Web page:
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Architecture Lecture 2018 - Surrey Utopia by Alister Kratt

19th November 2018

Guildford Society’s Architecture Lecture 2018 Surrey Utopia – A Brave New World by Alister Kratt, lDA Design University of Surrey, 6th November 2018 The 2018 Guildford Society’s Annual Architecture Lecture was hosted and supported by the University of Surrey, sponsored by Martin Grant Homes and supported by the Guildford Magazine. The Inaugural Annual Architecture Lecture, "Perspectives in Architecture” was given in 2007 by Christopher Nash. The 2018 Lecture was attended by about 140 people and the excellent post lecture supper in the Lakeside Restaurant gave people a chance to meet and engage with the speaker and guests. Figure 1: Guests Arriving The proceedings were opened by Greg Melly, Senior Vice President of the University of Surrey, who introduced the Speaker, Alister Kratt of LDA Design. Alister is a local man, born in East Horsley and is known for his work on the Olympic Park and Battersea Power Station. Figure 2: Greg Melly, Senior Vice President, introducing the Speaker He also invited people to attend the Surrey Hills Symposium, to celebrate the 60th Anniversary of the Area of Outstanding Natural Beauty (AONB), at the University on the 28th November from 5:30 – 8:30 pm. Figure 3: Surrey Utopia The opening slides of Surrey Utopia featured nostalgic views of Godalming, Box Hill and the home counties and a warning from the poet Abraham Crowley that nice places attracted people and risk turning into overcrowded Cities. The talk focused on five topics: 1) Understanding the Past 2) Fear of Change 3) Drivers for Change 4) Disruptive Technology 5) Intentionally Good Figure 4: Alister Kratt, Battling the Display System Unfortunately, the speaker had to do battle with the projection system, which on several occasions decided to take the speaker back to the first slide. After several attempts to get back on track, the hand held controller was abandoned in favour of using the computer keyboard. Understanding the Past Alister gave credit to the Surrey History Centre’s archives of Maps, Pictures and Histories. Guildford’s position on the River Wey and its topography as it cuts through the North Downs are very important in giving Guildford its character and the reason for its growth. This was reinforced by the coming of the Railways and the enormous growth in housing that followed. We learn from and make our history. This has led Guildford to be constrained not only by the Downs but by the fact that 89% of the Borough is Green Belt, nearly half of which is in the Surrey Hills area of Outstanding Natural Beauty. But this is now under increasing pressure. It is interesting to note that it is the Metropolitan Green Belt, not the Guildford Green Belt. This means that the rules are not under local control. Fear of Change There are several underlying behaviours: People protect that, which they belong to. Divisions, towns have grown, but the villages and countryside have seen little change. Growth, by and for whom? Drivers for Change Climate Change is affecting wildlife, many trees are dying from disease. Population growth leads to • The need to improve Health and Wellbeing. • The threat of new technology causing unemployment. • More energy being used, more traffic, more land being used for housing and more consumption of natural resources. Disruptive Technology The Internet’s impact on social behaviour, commerce and the death of the High Street, the internet of things. Robotics Autonomous Vehicles. Intermittent Renewable Energy and the need for Energy Storage. Intentionally Good This concluding section mentioned a number of Projects in which the Speaker was involved and his efforts to include features that made them “Good”. The LDA mantra is “People, Place and Landscape”. They included: Saffron Waldon, a contemporary landscape including, high density housing, not just for the rich. Green Belt Projects in Cambridge, the Cambridge to Oxford Growth Corridor and Centre Parks (Woburn). The Cotswolds AONB Tall Buildings in Oxford. Shrewsbury Town Plan. Harringay Football Stadium with Social & Private Housing. Peabody Trust - Thamesmead. Restore Clifton House, Cliveden near Taplow. Sizewell Nuclear Power Station. Swansea Bay Tidal Lagoon. HS2 Euston Station and Coln Valley viaduct. Northala Fields, a country style park including four artificial hills in Northolt. The Queen Elizabeth Olympic Park – Legacy Project. Restoration of Victoria Park, Tower Hamlets and Burgess Park, Southhwark. Questions Julian Lyon, Chairman of the Guildford Society, thanked Alister Kratt for his talk and invited questions. However, this was limited to two questions, to avoid being late for the supper. 1) John Rigg: After Decades of Mediocracy, How to change? This is difficult because Planners are stretched, they do not have enough resources, often lack local knowledge and quality training. 2) John Markwell: How to provide Green Infrastructure? Unfortunately, Green Belt policies are mostly visual, they ignore quality. Relationships are very important. There is a need for better access, better quality of Green Spaces and the Recreation element is very important. Observations A comfortable lecture, that avoided being controversial. By looking at our history and seeking to make change pleasant, it avoided discussing the problems that arise from continuous growth in a finite world. You simply run out of room. Notes by Doug Scott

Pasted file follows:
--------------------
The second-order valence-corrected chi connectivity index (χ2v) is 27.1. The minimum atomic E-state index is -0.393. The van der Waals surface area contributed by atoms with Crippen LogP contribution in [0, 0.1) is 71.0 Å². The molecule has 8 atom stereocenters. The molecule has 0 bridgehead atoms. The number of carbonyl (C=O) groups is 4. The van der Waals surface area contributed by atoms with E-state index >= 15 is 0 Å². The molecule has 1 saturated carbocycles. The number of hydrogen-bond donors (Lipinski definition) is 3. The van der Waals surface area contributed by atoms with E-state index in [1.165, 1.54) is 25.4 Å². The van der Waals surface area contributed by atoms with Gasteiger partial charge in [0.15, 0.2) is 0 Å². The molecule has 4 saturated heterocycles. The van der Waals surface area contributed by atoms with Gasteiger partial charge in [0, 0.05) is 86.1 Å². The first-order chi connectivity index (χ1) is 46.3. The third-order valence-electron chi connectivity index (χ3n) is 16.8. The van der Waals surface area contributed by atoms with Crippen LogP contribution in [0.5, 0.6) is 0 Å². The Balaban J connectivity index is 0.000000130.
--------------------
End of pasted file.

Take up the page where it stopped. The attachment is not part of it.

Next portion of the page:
Posted by: Doug Scott